Continuing in what is becoming a series of email marketing articles (find the others here), I want to talk a little bit more about advertising in email newsletters.
There are several angles to look at this from: the perspective of the business that is being advertised, the perspective of the content publisher selling the ad space, and the perspective of the subscriber. For now, I’m going to focus on the business that is looking to advertise.
If you own such a business, there are a variety of factors to be considered when going through other companies to advertise via email.
Who You’re Dealing With
First off use a reputable company. Good clues to look for are the other clients they work with. For example, if Google, Facebook, or Coca-Cola advertise with them, they are probably doing something right.
Look at their content. Does it look appealing? Judge the quality and ask yourself if you want your brand to be associated with this company. Also look at the amount of subscribers they have. Are they going to get your brand in front of a lot of people?
To maximize your potential for getting conversions, your best bet is to advertise in a publication that is relevant to the product you are advertising. This will ensure that your audience is at least to some extent interested in your niche. Like I said the other day, you probably don’t want to pay to advertise the latest 50 Cent CD in a newsletter about doilies. But if you sell web-hosting services, you may consider advertising in publications about eCommerce or web design. This may seem like common sense, but you still see poorly targeted ads all the time.
You can’t expect to just advertise in one issue of an email newsletter and expect big results. If you want to really earn success through email marketing, you have to go about it with some frequency. I’m not talking about spamming the masses with your ad. I’m talking about reappearing in the publications and/or in different publications repeatedly.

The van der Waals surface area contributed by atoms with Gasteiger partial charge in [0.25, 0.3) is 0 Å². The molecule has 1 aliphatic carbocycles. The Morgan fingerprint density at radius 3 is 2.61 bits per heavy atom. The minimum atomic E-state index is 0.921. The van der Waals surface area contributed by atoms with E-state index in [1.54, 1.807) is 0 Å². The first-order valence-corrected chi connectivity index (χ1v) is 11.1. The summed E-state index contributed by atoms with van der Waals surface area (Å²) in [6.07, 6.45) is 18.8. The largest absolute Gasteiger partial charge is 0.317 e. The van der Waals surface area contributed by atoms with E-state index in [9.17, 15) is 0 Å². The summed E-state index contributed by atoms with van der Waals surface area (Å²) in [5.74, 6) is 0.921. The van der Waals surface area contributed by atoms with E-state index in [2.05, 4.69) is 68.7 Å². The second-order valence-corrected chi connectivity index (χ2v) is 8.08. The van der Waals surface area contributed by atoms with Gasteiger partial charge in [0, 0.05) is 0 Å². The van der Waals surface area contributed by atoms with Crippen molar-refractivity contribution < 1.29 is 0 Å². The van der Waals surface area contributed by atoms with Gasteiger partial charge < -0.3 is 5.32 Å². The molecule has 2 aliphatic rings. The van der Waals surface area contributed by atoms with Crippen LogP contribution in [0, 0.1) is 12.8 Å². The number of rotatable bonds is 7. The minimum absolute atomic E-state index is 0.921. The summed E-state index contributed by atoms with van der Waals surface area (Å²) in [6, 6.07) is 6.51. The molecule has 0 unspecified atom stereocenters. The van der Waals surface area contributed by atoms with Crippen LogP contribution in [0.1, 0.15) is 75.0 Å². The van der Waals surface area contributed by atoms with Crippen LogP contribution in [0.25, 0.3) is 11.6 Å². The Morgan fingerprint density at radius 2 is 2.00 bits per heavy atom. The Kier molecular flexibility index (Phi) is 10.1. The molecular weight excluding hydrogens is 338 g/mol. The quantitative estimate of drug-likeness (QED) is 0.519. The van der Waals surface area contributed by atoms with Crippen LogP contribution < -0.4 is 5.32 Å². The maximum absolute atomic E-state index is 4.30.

Email advertising is not only about instant gratification. While it can provide some traffic, especially if you have a truly effective ad, your biggest gain will most likely come from the branding aspect. When a large list of people see your brand continuously (especially in a publication that they enjoy and respect), they will begin to recognize your name and suddenly you won’t seem like a small business anymore, and who do you think has more credibility in the public’s eye – the small business that nobody’s heard of or the big brand that everybody recognizes? Ernie’s House O’ Sunglasses or Oakley? Whether or not the credibility is deserved is beside the point. Recognition equates to trust whether justified or not (unless of course you already have a damaged reputation).
Timing can have a tremendous impact on your advertising in several ways. Of course there is the whole marketing based on events and holidays angle. The time zone of your audience should be taken into consideration with what time of the day your campaign is mailed out.
Also, creating a sense of urgency can inspire some of that instant gratification you’re still looking for (branding a need can also help). Letting them know, they better get to your site now before it’s too late may encourage some immediate clickthroughs, which brings me to my next point.
Calls to Action
To get the clicks, you’ve got to encourage them to click. Is your product downloadable? How about saying something like "Download here" or "Download Now". Are you offering something for free? "Get your free ____ now". You’re calling on them to take action. If you want your ads to be effective beyond the branding element, you’ve got to hook them in. Think of the call to action as like the subject line of your ad. It has to entice them and pique their interest enough to make them take the next step, which in this case is clicking.
Can you handle it?
Are you prepared to handle a successful ad campaign? To reiterate what I also said the other day, make sure you have the resources available to handle a bunch of incoming traffic. Make sure you have the bandwidth to accommodate it. It’s not going to reflect well on your brand if a potential customer clicks your ad only to find that your server is down. There’s no telling how many sales you could miss out on if this were to occur. Suddenly that credibility you have established seems a little less reasonable, and even if they don’t hold it against you, it doesn’t mean they won’t just go find a similar product from one of your competitors.
What else would you consider when advertising your business in email newsletters?